Why is Organ Donation so Important?

Did you know Valentine’s Day also coincides with another honorary day? February 14th, a celebratory day of love and affection, is also National Donor Day. These 2 days share an important theme, one of giving, caring, and thinking of others. National Donor Day is an observance dedicated to spreading awareness and education about organ, eye and tissue donation, and an important reminder of the act of love and the incredible gift one can give—the gift of life through organ donation.

The need for organ, eye and tissue donors far outweighs the supply, which is why it’s critical to increase the amount of donors. According to the Health Resources and Services Administration’s (HRSA) Division of Transplantation (DoT), there are over 103,000 women, men, and children on the national transplant waiting list. The HRSA also estimates that every 8 minutes, another person is added to the transplant waiting list, and each donor can save 8 lives and enhance over 75 more. The demand for kidney donations is the highest, with 88,000+ people on the transplant waiting list, followed by the liver as the second most needed organ for transplants. 

So, what’s the process of matching donors with recipients? The most important matching factor is the organ itself. Blood type and body size are also key criteria to analyze for the donor/recipient match. Other common factors include the stage of the patient’s medical condition, hospital distance between the donor and the patient, patient’s wait time, and if the patient is available for communication. There’s a different policy for each organ and it’s key to note that some organs can survive outside the body longer than others.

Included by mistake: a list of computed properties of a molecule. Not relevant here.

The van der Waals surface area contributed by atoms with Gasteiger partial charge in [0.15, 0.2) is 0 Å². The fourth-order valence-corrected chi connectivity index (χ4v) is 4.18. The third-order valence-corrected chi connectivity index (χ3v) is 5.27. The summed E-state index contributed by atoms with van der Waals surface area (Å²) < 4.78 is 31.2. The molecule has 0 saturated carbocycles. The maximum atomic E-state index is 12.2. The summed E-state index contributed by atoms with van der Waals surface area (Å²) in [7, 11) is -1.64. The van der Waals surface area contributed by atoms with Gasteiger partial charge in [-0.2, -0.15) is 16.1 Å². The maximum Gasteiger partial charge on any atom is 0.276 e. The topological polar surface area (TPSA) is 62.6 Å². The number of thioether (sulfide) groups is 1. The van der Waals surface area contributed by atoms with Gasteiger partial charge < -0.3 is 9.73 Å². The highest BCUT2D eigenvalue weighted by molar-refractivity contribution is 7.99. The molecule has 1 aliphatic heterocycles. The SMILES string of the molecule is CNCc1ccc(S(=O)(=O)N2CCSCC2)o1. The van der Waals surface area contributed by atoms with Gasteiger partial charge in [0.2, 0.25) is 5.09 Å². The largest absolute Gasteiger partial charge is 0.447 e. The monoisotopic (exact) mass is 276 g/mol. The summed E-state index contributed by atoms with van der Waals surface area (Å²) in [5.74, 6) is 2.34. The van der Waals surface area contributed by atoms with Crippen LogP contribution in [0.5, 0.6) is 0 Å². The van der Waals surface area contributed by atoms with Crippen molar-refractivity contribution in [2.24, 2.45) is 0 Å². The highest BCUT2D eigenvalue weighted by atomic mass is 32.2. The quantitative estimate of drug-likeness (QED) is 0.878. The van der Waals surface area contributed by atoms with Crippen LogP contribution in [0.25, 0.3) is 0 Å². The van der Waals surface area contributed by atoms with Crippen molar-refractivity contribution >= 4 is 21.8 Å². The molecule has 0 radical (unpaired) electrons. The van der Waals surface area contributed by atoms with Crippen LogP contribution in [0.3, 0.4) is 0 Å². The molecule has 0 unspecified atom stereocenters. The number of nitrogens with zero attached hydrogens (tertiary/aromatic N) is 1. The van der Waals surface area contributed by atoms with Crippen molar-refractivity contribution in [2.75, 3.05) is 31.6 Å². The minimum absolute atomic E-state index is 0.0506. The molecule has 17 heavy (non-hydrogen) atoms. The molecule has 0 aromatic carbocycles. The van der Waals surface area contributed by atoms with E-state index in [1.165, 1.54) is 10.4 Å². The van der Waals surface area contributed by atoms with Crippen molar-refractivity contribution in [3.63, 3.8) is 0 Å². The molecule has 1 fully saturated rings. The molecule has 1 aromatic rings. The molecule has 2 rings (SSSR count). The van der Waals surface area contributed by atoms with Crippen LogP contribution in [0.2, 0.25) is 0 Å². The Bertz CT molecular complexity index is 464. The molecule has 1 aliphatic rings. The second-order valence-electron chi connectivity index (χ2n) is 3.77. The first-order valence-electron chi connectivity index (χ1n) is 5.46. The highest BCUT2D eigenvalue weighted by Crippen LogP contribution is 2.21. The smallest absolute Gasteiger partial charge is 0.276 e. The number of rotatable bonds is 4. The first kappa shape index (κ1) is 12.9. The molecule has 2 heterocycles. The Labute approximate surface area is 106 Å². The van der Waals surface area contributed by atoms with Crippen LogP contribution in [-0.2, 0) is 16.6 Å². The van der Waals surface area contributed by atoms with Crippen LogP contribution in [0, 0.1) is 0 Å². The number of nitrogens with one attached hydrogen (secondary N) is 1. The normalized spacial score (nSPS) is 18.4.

Most Common Organs Needed  


  • Many kidneys can survive outside the body for 36 to 48 hours
  • Other factors used to match kidney donors and recipients include a negative lymphocytotoxic cross-match and the number of HLA antigens in common between the donor and the receiving patient based on tissue typing


  • Livers can survive outside the body for 12 to 15 hours
  • Livers are typically offered to whichever patient has the highest MELD or PELD score


  • A heart can only survive outside the body for four to six hours
  • A key consideration for matching donor to recipient is the distance between the donor and the recipient’s hospital
  • Body size is also an important factor since the donated heart must fit comfortably inside the receiving patient’s rib cage


  • Lungs can only survive outside the body for four to six hours
  • Distance between hospitals is also strongly considered
  • Body size is also a factor since the lungs must fit within the rib cage


  • The pancreas can survive outside the body for 12 to 18 hours
  • A pancreas match depends on how well the blood types match


  • The intestines can survive outside the body for 8 to 16 hours
  • An identical ABO blood group match is an important factor for the donor and recipient match. There’s a higher risk of graft-versus-host disease (GVHD) if the ABO blood group isn’t identical
  • The stomach shrinks in many patients waiting for intestines, so there’s a common need for the donor's body size to be smaller than the patient’s body size so that the intestine will fit.


HRSA: Organdonor.gov: Organ Donation Statistics

HRSA: Organdonor.gov: Matching Donors and Recipients


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